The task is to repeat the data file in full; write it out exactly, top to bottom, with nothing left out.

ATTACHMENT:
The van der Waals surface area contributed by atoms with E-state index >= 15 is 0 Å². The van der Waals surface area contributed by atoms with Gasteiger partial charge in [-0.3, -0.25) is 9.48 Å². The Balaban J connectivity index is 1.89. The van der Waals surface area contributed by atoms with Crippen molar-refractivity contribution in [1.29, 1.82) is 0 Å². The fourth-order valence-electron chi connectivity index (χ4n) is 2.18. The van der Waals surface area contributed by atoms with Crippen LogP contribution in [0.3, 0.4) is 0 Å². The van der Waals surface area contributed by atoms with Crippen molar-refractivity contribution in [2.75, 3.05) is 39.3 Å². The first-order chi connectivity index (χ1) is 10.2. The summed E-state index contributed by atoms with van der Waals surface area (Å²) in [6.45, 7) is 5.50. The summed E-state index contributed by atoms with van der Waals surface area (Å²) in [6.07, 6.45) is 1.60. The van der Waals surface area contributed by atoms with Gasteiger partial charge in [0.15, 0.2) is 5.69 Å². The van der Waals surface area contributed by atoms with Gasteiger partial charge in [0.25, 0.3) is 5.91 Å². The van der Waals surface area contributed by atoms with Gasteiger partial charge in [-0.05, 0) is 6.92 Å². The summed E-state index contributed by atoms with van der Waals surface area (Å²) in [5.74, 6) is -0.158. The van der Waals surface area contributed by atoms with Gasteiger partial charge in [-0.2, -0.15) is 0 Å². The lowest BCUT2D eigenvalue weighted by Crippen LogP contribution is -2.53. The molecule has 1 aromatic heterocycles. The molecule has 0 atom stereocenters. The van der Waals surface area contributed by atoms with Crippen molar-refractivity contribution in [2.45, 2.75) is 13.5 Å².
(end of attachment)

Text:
The van der Waals surface area contributed by atoms with E-state index >= 15 is 0 Å². The van der Waals surface area contributed by atoms with Gasteiger partial charge in [-0.3, -0.25) is 9.48 Å². The Balaban J connectivity index is 1.89. The van der Waals surface area contributed by atoms with Crippen molar-refractivity contribution in [1.29, 1.82) is 0 Å². The fourth-order valence-electron chi connectivity index (χ4n) is 2.18. The van der Waals surface area contributed by atoms with Crippen LogP contribution in [0.3, 0.4) is 0 Å². The van der Waals surface area contributed by atoms with Crippen molar-refractivity contribution in [2.75, 3.05) is 39.3 Å². The first-order chi connectivity index (χ1) is 10.2. The summed E-state index contributed by atoms with van der Waals surface area (Å²) in [6.45, 7) is 5.50. The summed E-state index contributed by atoms with van der Waals surface area (Å²) in [6.07, 6.45) is 1.60. The van der Waals surface area contributed by atoms with Gasteiger partial charge in [0.15, 0.2) is 5.69 Å². The van der Waals surface area contributed by atoms with Gasteiger partial charge in [0.25, 0.3) is 5.91 Å². The van der Waals surface area contributed by atoms with Gasteiger partial charge in [-0.05, 0) is 6.92 Å². The summed E-state index contributed by atoms with van der Waals surface area (Å²) in [5.74, 6) is -0.158. The van der Waals surface area contributed by atoms with Gasteiger partial charge in [-0.2, -0.15) is 0 Å². The lowest BCUT2D eigenvalue weighted by Crippen LogP contribution is -2.53. The molecule has 1 aromatic heterocycles. The molecule has 0 atom stereocenters. The van der Waals surface area contributed by atoms with Crippen molar-refractivity contribution in [2.45, 2.75) is 13.5 Å².